Detrended fluctuation analysis predicts successful defibrillation for out-of-hospital ventricular fibrillation cardiac arrest.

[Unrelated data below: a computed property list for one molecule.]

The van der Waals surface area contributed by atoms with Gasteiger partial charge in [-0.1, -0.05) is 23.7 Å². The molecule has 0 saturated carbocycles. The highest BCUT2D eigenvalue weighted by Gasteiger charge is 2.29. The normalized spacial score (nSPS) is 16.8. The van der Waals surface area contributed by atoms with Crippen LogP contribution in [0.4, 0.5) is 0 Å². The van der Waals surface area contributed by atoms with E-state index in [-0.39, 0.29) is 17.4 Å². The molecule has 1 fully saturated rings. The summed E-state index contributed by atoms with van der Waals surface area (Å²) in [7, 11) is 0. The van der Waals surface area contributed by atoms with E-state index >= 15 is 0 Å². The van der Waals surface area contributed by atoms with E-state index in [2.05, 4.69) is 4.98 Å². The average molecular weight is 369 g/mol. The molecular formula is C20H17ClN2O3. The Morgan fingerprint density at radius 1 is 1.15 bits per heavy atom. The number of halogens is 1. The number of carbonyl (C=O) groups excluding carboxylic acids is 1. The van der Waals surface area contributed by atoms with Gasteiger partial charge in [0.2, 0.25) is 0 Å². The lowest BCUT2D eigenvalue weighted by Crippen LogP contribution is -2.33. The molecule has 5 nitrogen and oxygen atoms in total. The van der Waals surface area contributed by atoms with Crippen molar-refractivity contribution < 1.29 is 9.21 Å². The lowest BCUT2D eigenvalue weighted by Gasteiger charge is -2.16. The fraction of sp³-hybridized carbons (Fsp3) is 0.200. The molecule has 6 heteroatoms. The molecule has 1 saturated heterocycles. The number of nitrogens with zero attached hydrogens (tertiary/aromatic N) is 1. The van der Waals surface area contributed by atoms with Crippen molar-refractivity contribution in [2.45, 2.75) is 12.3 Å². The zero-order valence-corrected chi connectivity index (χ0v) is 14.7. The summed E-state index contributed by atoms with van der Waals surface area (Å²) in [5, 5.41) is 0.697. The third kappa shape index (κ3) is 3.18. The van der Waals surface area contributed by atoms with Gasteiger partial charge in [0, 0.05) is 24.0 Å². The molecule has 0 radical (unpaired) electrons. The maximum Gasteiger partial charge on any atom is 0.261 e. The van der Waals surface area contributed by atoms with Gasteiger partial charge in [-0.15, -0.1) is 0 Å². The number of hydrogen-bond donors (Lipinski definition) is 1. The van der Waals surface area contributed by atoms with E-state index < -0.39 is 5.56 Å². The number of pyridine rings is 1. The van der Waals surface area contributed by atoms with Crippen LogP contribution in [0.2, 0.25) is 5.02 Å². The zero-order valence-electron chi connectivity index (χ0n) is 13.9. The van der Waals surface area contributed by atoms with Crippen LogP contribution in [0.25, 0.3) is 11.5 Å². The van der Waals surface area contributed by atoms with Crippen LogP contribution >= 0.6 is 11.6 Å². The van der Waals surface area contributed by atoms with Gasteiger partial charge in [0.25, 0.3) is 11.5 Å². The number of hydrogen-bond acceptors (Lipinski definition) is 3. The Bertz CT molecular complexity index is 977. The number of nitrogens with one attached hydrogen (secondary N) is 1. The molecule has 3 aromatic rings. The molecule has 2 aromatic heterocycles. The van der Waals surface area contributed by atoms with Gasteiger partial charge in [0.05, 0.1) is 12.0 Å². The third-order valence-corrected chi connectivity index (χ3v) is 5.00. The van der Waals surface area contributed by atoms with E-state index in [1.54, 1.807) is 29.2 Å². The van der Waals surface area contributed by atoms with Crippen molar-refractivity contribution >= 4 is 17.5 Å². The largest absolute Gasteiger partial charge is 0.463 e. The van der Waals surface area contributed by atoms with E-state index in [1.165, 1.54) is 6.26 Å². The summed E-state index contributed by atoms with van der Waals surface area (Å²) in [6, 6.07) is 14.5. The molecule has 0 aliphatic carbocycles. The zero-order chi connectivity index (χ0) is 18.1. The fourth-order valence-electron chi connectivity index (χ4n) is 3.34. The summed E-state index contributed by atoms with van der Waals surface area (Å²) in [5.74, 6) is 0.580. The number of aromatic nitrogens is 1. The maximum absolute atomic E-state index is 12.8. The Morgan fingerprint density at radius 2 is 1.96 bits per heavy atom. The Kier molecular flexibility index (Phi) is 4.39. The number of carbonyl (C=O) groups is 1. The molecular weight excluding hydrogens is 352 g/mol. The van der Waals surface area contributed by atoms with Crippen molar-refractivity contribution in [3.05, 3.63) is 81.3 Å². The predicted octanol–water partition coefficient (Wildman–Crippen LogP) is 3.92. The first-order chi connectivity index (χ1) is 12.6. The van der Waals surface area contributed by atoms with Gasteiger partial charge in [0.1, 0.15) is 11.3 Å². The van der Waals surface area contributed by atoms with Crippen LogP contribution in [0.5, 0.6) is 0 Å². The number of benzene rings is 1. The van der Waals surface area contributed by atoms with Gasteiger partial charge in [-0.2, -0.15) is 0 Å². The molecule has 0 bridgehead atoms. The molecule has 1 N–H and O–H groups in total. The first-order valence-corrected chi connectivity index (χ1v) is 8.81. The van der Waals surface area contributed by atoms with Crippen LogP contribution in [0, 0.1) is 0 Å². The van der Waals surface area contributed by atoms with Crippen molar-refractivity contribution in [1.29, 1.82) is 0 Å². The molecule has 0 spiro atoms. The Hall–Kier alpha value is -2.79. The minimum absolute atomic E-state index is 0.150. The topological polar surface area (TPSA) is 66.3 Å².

AIMS Repeated failed shocks for ventricular fibrillation (VF) in out-of-hospital cardiac arrest (OOHCA) can worsen the outcome. It is very important to rapidly distinguish between early and late VF. We hypothesised that VF waveform analysis based on detrended fluctuation analysis (DFA) can help predict successful defibrillation. METHODS Electrocardiogram (ECG) recordings of VF signals from automated external defibrillators (AEDs) were obtained for subjects with OOHCA in Taipei city. To examine the time effect on DFA, we also analysed VF signals in subjects who experienced sudden cardiac death during Holter study from PhysioNet, a publicly accessible database. Waveform parameters including root-mean-squared (RMS) amplitude, mean amplitude, amplitude spectrum analysis (AMSA), frequency analysis as well as fractal measurements including scaling exponent (SE) and DFA were calculated. A defibrillation was regarded as successful when VF was converted to an organised rhythm within 5s after each defibrillation. RESULTS A total of 155 OOHCA subjects (37 successful and 118 unsuccessful defibrillations) with VF were included for analysis. Among the VF waveform parameters, only AMSA (7.61+/-3.30 vs. 6.30+/-3.13, P=0.028) and DFAalpha2 (0.38+/-0.24 vs. 0.49+/-0.24, P=0.013) showed significant difference between subjects with successful and unsuccessful defibrillation. The area under the curves (AUCs) for AMSA and DFAalpha2 was 0.63 (95% confidence interval (CI)=0.52-0.73) and 0.65 (95% CI=0.54-0.75), respectively. Among the waveform parameters, only DFAalpha2, SE and dominant frequency showed significant time effect. CONCLUSIONS The VF waveform analysis based on DFA could help predict first-shock defibrillation success in patients with OOHCA. The clinical utility of the approach deserves further investigation.


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